David Catania to explore D.C. mayoral run


D.C. Council member David A. Catania (I-At Large) leaves the Cedar Tree Academy charter school in the District’s Anacostia neighborhood Wednesday. (Mike DeBonis/The Washington Post)
December 4, 2013

Saying he wants to restore a “sense of urgency” to the city’s education reform efforts, D.C. Council member David A. Catania said Wednesday that he will explore a mayoral run — his first tilt at higher office after 16 years as a lawmaker.

The at-large independent, who is chairman of the council’s Education Committee, discussed his political plans after visiting an Anacostia charter school — one of more than 100 public schools he has visited since taking the panel’s helm in January.

“I am convinced that the only way we will ever be the city we want to be is by investing heavily in public education and by making it the top priority of the mayor of the District of Columbia,” said Catania, 45, a lawyer who lives in Dupont Circle.

His criticism of Mayor Vincent C. Gray (D) was not explicit, but the timing of Catania's announcement — less than two days after Gray announced his own reelection plans — spoke for itself.

“One of the reasons I ran for office in 1997 is I looked at the collection of individuals stepping forward to fill that office and I was uninspired,” he said. “I am equally uninspired by the current mayor and by the field of candidates who seek to replace him.”

As an independent, Catania would run in the November general election against the winners of the party primaries and other unaffiliated candidates. He said the outcome of the April 1 primaries would have no bearing on his final decision, although he acknowledged that he is unlikely to decide until afterward.

Catania suggested that the city’s new election schedule, with the primaries in early April rather than mid-September, would give the general election new relevance.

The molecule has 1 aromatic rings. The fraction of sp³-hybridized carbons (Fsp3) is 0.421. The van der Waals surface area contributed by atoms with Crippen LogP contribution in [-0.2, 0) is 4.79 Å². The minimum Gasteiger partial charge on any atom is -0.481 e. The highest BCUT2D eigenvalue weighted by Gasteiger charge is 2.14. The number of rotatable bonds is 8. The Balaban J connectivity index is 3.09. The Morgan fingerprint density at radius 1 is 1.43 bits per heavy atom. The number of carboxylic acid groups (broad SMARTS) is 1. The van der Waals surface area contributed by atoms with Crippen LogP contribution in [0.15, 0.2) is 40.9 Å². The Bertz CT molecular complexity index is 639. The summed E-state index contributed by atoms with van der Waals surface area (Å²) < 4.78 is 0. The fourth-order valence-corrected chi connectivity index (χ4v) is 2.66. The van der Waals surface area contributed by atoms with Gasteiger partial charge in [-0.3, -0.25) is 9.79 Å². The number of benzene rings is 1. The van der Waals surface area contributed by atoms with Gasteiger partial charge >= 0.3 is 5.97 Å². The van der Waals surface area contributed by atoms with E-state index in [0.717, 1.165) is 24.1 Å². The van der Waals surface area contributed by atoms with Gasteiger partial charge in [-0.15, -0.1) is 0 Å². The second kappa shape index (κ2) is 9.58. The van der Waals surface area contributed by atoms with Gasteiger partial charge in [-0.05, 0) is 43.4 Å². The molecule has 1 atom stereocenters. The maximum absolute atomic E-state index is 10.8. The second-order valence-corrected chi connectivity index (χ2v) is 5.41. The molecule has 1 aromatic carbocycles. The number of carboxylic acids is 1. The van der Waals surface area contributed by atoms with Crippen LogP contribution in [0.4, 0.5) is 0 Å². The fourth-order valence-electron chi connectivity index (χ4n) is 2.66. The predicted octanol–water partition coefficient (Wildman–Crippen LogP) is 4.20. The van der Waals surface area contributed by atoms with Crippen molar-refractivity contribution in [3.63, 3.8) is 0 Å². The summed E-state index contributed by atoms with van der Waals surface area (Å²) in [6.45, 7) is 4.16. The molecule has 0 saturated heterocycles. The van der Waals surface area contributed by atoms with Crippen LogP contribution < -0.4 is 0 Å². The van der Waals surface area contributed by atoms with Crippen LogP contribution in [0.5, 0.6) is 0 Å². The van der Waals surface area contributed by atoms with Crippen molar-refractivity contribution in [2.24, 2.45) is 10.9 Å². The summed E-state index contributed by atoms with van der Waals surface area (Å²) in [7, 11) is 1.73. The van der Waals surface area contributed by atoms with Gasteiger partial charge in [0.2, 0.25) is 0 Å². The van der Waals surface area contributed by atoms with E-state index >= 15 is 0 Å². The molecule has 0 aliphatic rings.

“I welcome seven months of a campaign where we actually can go from neighborhood to neighborhood and say with specificity what we have done and what we will do,” he said. “So far in this campaign, I’ve heard a lot of platitudes but not a lot of policy. Problems don’t solve themselves through platitudes.”

Under Gray, public school test scores have largely continued on an upward trend that began nearly a decade ago under Mayor Anthony A. Williams (D). Gray has mostly continued the controversial school reforms promoted by former schools chancellor Michelle A. Rhee — choosing her top aide, Kaya Henderson, as his own public schools chief and crediting steady leadership for the continuing progress.

Catania has been critical of the Gray administration’s reform pace and has introduced a flurry of bills aimed at improving various pieces of the city’s educational model, including grade-level promotions, school funding formulas and college scholarships.

“I believe there’s been steady improvement but not a sense of urgency,” he said Wednesday.

Chuck Thies, Gray’s campaign manager, declined to address Catania's critique. “After April 1, we might pay attention to his candidacy, if he has one,” Thies said.

Catania brushed off the suggestion that an independent — a former Republican, in fact — might not be able to topple the Democratic nominee in a city where three out of four registered voters are Democrats. The closest a non-Democrat has come to the mayoralty since home rule began in 1977 was in 1994, when Republican Carol Schwartz lost to Marion Barry by 14 percentage points.

“People said 16 years ago that I couldn’t beat a Democrat in 1997,” Catania said, in a reference to his surprise special-election victory over former council chairman Arrington Dixon. “Here I am 16 years later.”

Mike DeBonis covers local politics and government for The Washington Post. He also writes a blog and a political analysis column that runs on Fridays.
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